If you have a look at the Twitter reaction to Danny Drinkwater’s exclusion from the England squad, you would think that Roy Hodgson had chosen to drop Marco Reus or Diego Costa. He didn’t, by the way.
Drinkwater spending his summer on a private beach in Marbella may seem cruel after his stellar season in Leicester’s superhuman midfield, but it just isn’t, unfortunately. Much like the hysteria around Mark Noble not making the 26 or only picking three centre-backs, this was Hodgson’s own decision and not one as ludicrous as many would lead you to believe.
The Leicester man has been extraordinary for much of this campaign at what he does. Distributing quickly, hitting direct passes into open spaces and being tactically astute, has it’s place in the modern game, for sure, but it is not something that is as Sergio Busquets-like as some seem to think. Drinkwater’s impressive form would often have earned him a place on the plane to France – or Eurostar – and it wouldn’t have been a travesty if he was selected, but this is not like leaving behind a star. England have plenty of options in the centre of midfield and, although I would’ve liked to see Drinkwater in the squad personally, it is justifiable.
A lack of international experience was an issue, particularly with the occasionally naive Eric Dier, Dele lli and Ross Barkley in the 23. Drinkwater is yet to play in European football, nor has he had to compete with a slower pace of football that international football offers. As much as he has been an excellent launchpad for Jamie Vardy, it is a different role that he would play in the England side. England have no N’Golo Kante to play the combative role alongside Drinkwater, either. As perfectly as he might slot into a midfield four with Rooney, Dier and Alli, it is not a leap of faith to understand just why he has been left behind. In a worryingly inexperienced squad, another player with only a handful of caps could’ve been quite the risk. Hodgson clearly, and understandably, opted for the extra nous of Jack Wilshere and Jordan Henderson.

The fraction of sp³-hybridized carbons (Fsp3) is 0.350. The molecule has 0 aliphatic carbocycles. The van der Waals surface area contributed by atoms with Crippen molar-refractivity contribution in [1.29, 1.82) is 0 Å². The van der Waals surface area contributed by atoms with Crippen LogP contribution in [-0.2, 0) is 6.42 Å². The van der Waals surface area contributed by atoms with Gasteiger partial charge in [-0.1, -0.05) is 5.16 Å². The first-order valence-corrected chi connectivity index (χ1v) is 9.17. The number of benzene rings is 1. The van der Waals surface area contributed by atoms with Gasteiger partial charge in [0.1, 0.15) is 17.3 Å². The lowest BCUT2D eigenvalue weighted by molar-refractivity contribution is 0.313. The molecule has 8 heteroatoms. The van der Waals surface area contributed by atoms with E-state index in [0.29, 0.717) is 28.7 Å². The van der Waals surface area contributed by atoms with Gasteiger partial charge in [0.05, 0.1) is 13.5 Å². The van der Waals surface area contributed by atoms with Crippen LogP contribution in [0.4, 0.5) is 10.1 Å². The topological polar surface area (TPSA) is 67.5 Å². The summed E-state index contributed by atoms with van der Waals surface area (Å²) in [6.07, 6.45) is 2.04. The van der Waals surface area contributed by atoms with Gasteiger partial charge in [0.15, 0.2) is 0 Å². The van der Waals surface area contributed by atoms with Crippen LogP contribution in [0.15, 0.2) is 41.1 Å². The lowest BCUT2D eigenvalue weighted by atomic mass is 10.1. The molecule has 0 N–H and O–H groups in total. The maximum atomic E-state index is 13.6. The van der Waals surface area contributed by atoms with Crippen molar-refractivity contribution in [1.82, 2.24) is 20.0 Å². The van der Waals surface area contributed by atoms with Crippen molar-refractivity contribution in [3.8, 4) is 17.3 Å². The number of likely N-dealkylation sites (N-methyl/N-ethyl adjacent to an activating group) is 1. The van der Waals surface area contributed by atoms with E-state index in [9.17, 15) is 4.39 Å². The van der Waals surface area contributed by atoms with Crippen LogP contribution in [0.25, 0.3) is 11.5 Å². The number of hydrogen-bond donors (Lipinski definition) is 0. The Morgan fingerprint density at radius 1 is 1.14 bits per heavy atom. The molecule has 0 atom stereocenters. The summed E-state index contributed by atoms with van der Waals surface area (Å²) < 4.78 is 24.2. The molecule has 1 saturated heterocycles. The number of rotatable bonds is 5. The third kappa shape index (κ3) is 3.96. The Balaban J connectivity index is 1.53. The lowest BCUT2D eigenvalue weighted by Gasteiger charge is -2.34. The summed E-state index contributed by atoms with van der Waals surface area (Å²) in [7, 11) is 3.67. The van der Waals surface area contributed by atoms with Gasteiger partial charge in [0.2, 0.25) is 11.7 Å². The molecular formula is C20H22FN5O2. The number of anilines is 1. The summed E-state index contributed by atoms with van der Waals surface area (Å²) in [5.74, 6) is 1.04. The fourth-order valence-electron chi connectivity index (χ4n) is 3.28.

It really cannot be stressed enough how the extreme reaction is so inappropriate. A tidy player who is on top of his game, Drinkwater would’ve been a nice option for England and his telepathic relationship with Jamie Vardy could’ve been a cute ‘Plan B’, but it is not like England have left Harry Kane out of their squad – or something similarly absurd. Depth in the England midfield is good, on the whole, and, with Rooney likely to drop deeper, it was probably a straight shoot-out between Henderson and Drinkwater for that final slot in the middle third. Henderson’s injury worries aside – Drinkwater can be called back into the squad if they resurface – the Liverpool captain has experience at this level and is actually a few months younger.
This is another factor that has been rapidly glossed over. Drinkwater, late bloomer or not, is not the youngster that many tend to portray him as. The Leicester central midfielder is 26-years-old, not 21, and is not ‘one of the future’ like some of the fresher faced members of the England 23. If – rightly or wrongly – England are seeing this tournament as a building block for the World Cup in 2018, Drinkwater is unlikely to improve much between now and then. England have the most players under 23 and the least over 30 at this summer’s tournament and, although he is far away from veteran status, will Drinkwater really progress much from his current state?
Hodgson has done all he can to help England look to the future and there is a lot to be excited about in this current squad. The football is free-flowing and a weak defence makes matches end-to-end, so it could be a summer of fun for English football fans, and the negativity surrounding a touch-and-go player on the periphery of the England squad is sadly diminishing that excitement.